• Instagram - photo filters, discovery feed
  • Reddit - Subreddits, Ask Me Anything, limited moderation 
  • Quora - long-form, expert knowledge direct from the source and not found elsewhere
  • Facebook - newsfeed, photos and tagging, platform features
  • Twitter - short-form communications, perfect for mobile at the rise of smartphones
  • TikTok - easy video editing, easy audio overlays, democratization of “celebrity”
  • Discord - built specifically for games, private invite-only groups
  • Snap - disappearing messages, highly-engaging photo filters, image-first messaging
  • Tinder - swiping 
  • Bumble - swiping + putting women in control
  • Tumblr - short-form blogging, anonymity model, minimal content moderation
  • Pinterest - image-based boards for inspiration, novel “pinning” functionality
  • LinkedIn - professional identity, enforcement of true identity
  • Foursquare - social + local emphasis, “check-ins” and unique local metadata 
  • Myspace - fully customizable profiles, photos
  • ReverbNation - toolset designed entirely for people in the music industry
  • Flixster - toolset for movie reviews and notes entirely for movie buffs
  • Cafemom - community, tools, and support specifically for mothers
  • Nextdoor - private social network, neighborhood-level geofencing
  • Youtube - easier and faster online videos hosting, embeddable videos (e.g. on Myspace)  
  • Vine - novel 6-second video clip, easy and fun audio overlays


Without a hook, you won’t have a carrot you can dangle in front of early users to entice them away from a myriad of other online communities that they have at their disposal. This is the “secret sauce” that only you, the founder, can be responsible for. 

Key Takeaways 

  • The biggest online communities are those that artfully construct a series of flywheels, including a basic flywheel for acquiring users, a consumption flywheel for ratcheting up content consumption, and a creation flywheel for leaning on users to create a vast library of content for you. The end result is a flywheel that produces nearly unstoppable organic growth for years or decades.
  • The basic flywheel (flywheel 1.0) has four main components: acquire, consume, create, and harvest. This is the first flywheel to design and understand and lays the foundation for additional flywheels to be built on top of it. 
  • The consumption flywheel (flywheel 2.0) also has four main components: consumption driver, verbs, personalization, and notifications. The consumption driver is a novel mechanism for “taking users down the rabbit hole” of discovering a lot of new content to consume. Verbs are how users engage with content and innovation with the verbs your product uses can lead to differentiation. With users consuming more content, personalization of future content is enhanced and occasional use of high-quality notifications can bring them back for more.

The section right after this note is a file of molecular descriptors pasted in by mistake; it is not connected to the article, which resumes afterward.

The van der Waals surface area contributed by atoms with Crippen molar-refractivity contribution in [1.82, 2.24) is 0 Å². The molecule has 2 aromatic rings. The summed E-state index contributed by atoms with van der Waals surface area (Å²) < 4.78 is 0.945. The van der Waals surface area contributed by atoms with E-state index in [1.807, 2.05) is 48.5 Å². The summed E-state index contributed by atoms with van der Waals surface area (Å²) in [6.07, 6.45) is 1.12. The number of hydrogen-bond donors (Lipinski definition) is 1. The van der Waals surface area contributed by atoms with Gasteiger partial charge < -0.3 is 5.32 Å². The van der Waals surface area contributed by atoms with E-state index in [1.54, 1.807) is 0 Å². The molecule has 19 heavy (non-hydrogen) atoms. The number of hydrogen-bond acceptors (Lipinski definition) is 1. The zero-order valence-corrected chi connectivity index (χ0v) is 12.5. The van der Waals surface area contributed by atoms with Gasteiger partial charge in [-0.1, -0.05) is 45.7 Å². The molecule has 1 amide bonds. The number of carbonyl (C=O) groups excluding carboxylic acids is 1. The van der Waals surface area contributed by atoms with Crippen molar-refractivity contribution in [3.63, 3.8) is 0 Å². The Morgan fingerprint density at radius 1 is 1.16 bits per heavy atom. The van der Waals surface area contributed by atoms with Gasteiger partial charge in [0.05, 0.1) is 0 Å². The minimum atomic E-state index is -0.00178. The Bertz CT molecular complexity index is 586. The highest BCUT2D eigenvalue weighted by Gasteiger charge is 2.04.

• The creation flywheel (flywheel 3.0) also has four main components: detect, distribute, feedback, and streak. You must become very good at detecting when great content is created and have mechanisms you can use to promote great content for maximum distribution. Once the distribution has been provided, feedback needs to be given to the user to “excite them” into a state that I call “streaking”. Once in that mode, users go on to be hyper-creators and they serve as the driving force behind the creation flywheel.
  • With all three flywheels in place and working well, the potential and kinetic energy of the flywheel is so great that it will go on for years or decades, driving predictable organic growth for you along the way. 
  • To establish initial momentum in the flywheel, you must solve the “cold start” problem. You can do this by hand-picking your early adopters, setting expectations for how they should use the product, and lean on them to ensure they create high quality content that’s consistent with the vision you have for your product. Be willing to remove or reject users unwilling to follow the quality guidelines you define. 
  • When traction kicks in and you’re thinking about expanding into content verticals, this can sometimes happen organically and will be led by your users. Often, especially in the early days, you’ll have to foster new vertical expansion similar to how you solve the cold start problem; by picking early adopters and setting clear expectations. 
  • For a community to stand out, especially with today’s abundance of online communities, you must have a unique “hook” that pulls curious users into your product. With a good enough hook, people will ditch other communities for yours because they find so much value in the hook. A unique feature or functionality must exist as part of solving the cold start problem and when it comes to putting momentum into your flywheels.